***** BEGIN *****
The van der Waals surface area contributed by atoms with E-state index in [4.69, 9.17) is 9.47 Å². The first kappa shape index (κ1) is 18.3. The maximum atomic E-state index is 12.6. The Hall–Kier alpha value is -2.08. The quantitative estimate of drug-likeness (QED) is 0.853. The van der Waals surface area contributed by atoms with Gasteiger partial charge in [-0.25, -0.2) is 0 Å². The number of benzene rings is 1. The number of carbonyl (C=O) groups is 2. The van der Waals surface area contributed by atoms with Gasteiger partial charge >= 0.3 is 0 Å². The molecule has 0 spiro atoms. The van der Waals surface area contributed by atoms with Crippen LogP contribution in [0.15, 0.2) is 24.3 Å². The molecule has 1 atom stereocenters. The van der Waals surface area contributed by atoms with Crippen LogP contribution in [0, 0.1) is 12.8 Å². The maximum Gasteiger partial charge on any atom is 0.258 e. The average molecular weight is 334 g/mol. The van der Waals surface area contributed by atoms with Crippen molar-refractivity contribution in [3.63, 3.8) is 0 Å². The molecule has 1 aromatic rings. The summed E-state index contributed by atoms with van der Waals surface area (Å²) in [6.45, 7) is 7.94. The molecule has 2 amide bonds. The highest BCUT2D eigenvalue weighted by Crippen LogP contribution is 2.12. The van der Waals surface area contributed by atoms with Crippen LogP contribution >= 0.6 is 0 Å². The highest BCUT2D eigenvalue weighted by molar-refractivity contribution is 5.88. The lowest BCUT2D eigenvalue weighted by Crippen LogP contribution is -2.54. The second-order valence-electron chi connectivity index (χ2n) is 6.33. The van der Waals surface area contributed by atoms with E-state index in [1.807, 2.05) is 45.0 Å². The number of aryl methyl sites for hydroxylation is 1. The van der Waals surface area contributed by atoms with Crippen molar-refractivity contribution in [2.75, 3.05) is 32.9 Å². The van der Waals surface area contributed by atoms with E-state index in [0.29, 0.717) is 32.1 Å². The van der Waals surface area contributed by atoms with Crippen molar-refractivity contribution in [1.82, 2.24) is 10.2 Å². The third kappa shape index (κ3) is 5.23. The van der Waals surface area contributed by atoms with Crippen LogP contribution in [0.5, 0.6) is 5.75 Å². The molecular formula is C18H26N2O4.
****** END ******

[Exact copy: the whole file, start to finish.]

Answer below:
The van der Waals surface area contributed by atoms with E-state index in [4.69, 9.17) is 9.47 Å². The first kappa shape index (κ1) is 18.3. The maximum atomic E-state index is 12.6. The Hall–Kier alpha value is -2.08. The quantitative estimate of drug-likeness (QED) is 0.853. The van der Waals surface area contributed by atoms with Gasteiger partial charge in [-0.25, -0.2) is 0 Å². The number of benzene rings is 1. The number of carbonyl (C=O) groups is 2. The van der Waals surface area contributed by atoms with Gasteiger partial charge >= 0.3 is 0 Å². The molecule has 0 spiro atoms. The van der Waals surface area contributed by atoms with Crippen LogP contribution in [0.15, 0.2) is 24.3 Å². The molecule has 1 atom stereocenters. The van der Waals surface area contributed by atoms with Crippen LogP contribution in [0, 0.1) is 12.8 Å². The maximum Gasteiger partial charge on any atom is 0.258 e. The average molecular weight is 334 g/mol. The van der Waals surface area contributed by atoms with Crippen molar-refractivity contribution in [3.63, 3.8) is 0 Å². The molecule has 1 aromatic rings. The summed E-state index contributed by atoms with van der Waals surface area (Å²) in [6.45, 7) is 7.94. The molecule has 2 amide bonds. The highest BCUT2D eigenvalue weighted by Crippen LogP contribution is 2.12. The van der Waals surface area contributed by atoms with Crippen LogP contribution >= 0.6 is 0 Å². The highest BCUT2D eigenvalue weighted by molar-refractivity contribution is 5.88. The lowest BCUT2D eigenvalue weighted by Crippen LogP contribution is -2.54. The second-order valence-electron chi connectivity index (χ2n) is 6.33. The van der Waals surface area contributed by atoms with E-state index in [1.807, 2.05) is 45.0 Å². The number of aryl methyl sites for hydroxylation is 1. The van der Waals surface area contributed by atoms with Crippen molar-refractivity contribution in [2.75, 3.05) is 32.9 Å². The van der Waals surface area contributed by atoms with E-state index in [0.29, 0.717) is 32.1 Å². The van der Waals surface area contributed by atoms with Crippen molar-refractivity contribution in [1.82, 2.24) is 10.2 Å². The third kappa shape index (κ3) is 5.23. The van der Waals surface area contributed by atoms with Crippen LogP contribution in [0.5, 0.6) is 5.75 Å². The molecular formula is C18H26N2O4.